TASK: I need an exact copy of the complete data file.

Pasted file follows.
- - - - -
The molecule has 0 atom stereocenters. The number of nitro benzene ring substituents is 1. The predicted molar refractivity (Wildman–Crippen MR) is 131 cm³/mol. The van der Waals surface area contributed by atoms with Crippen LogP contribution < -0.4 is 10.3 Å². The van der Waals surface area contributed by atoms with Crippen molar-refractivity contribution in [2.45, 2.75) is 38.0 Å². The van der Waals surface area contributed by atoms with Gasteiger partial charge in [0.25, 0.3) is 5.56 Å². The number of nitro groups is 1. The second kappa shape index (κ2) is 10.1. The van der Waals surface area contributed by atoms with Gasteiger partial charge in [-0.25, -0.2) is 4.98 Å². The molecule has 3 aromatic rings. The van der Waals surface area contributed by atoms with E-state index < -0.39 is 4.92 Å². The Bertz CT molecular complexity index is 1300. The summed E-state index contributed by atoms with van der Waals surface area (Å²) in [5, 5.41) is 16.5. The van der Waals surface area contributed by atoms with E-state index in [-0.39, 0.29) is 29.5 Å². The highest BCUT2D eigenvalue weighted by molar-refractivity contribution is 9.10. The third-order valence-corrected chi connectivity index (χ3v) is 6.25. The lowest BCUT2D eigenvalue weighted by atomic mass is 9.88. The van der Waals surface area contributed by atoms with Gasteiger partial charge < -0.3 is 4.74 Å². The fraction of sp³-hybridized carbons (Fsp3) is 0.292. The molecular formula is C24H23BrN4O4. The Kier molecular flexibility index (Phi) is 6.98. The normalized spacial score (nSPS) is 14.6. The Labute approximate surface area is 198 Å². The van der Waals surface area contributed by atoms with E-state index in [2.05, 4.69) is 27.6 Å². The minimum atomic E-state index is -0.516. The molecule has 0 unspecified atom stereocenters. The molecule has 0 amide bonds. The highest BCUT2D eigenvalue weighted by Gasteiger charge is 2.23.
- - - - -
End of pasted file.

The molecule has 0 atom stereocenters. The number of nitro benzene ring substituents is 1. The predicted molar refractivity (Wildman–Crippen MR) is 131 cm³/mol. The van der Waals surface area contributed by atoms with Crippen LogP contribution < -0.4 is 10.3 Å². The van der Waals surface area contributed by atoms with Crippen molar-refractivity contribution in [2.45, 2.75) is 38.0 Å². The van der Waals surface area contributed by atoms with Gasteiger partial charge in [0.25, 0.3) is 5.56 Å². The number of nitro groups is 1. The second kappa shape index (κ2) is 10.1. The van der Waals surface area contributed by atoms with Gasteiger partial charge in [-0.25, -0.2) is 4.98 Å². The molecule has 3 aromatic rings. The van der Waals surface area contributed by atoms with E-state index < -0.39 is 4.92 Å². The Bertz CT molecular complexity index is 1300. The summed E-state index contributed by atoms with van der Waals surface area (Å²) in [5, 5.41) is 16.5. The van der Waals surface area contributed by atoms with E-state index in [-0.39, 0.29) is 29.5 Å². The highest BCUT2D eigenvalue weighted by molar-refractivity contribution is 9.10. The third-order valence-corrected chi connectivity index (χ3v) is 6.25. The lowest BCUT2D eigenvalue weighted by atomic mass is 9.88. The van der Waals surface area contributed by atoms with Gasteiger partial charge < -0.3 is 4.74 Å². The fraction of sp³-hybridized carbons (Fsp3) is 0.292. The molecular formula is C24H23BrN4O4. The Kier molecular flexibility index (Phi) is 6.98. The normalized spacial score (nSPS) is 14.6. The Labute approximate surface area is 198 Å². The van der Waals surface area contributed by atoms with E-state index in [2.05, 4.69) is 27.6 Å². The minimum atomic E-state index is -0.516. The molecule has 0 unspecified atom stereocenters. The molecule has 0 amide bonds. The highest BCUT2D eigenvalue weighted by Gasteiger charge is 2.23.